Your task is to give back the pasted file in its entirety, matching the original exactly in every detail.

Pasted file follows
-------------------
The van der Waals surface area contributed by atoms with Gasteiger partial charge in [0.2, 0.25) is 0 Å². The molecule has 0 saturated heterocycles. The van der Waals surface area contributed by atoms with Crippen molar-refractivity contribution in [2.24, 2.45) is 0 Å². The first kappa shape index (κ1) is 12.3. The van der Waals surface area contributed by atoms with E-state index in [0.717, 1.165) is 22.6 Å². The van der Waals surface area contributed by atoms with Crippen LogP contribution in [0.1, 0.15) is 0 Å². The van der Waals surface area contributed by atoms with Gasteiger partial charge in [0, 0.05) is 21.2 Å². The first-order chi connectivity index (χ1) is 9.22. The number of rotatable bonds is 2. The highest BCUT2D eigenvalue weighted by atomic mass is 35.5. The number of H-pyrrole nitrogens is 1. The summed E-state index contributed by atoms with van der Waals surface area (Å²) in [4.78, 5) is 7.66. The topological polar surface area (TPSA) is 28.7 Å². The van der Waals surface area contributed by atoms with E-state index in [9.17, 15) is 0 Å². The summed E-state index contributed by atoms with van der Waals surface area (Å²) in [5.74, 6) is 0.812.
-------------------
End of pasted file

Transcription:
The van der Waals surface area contributed by atoms with Gasteiger partial charge in [0.2, 0.25) is 0 Å². The molecule has 0 saturated heterocycles. The van der Waals surface area contributed by atoms with Crippen molar-refractivity contribution in [2.24, 2.45) is 0 Å². The first kappa shape index (κ1) is 12.3. The van der Waals surface area contributed by atoms with E-state index in [0.717, 1.165) is 22.6 Å². The van der Waals surface area contributed by atoms with Crippen LogP contribution in [0.1, 0.15) is 0 Å². The van der Waals surface area contributed by atoms with Gasteiger partial charge in [0, 0.05) is 21.2 Å². The first-order chi connectivity index (χ1) is 9.22. The number of rotatable bonds is 2. The highest BCUT2D eigenvalue weighted by atomic mass is 35.5. The number of H-pyrrole nitrogens is 1. The summed E-state index contributed by atoms with van der Waals surface area (Å²) in [4.78, 5) is 7.66. The topological polar surface area (TPSA) is 28.7 Å². The van der Waals surface area contributed by atoms with E-state index in [9.17, 15) is 0 Å². The summed E-state index contributed by atoms with van der Waals surface area (Å²) in [5.74, 6) is 0.812.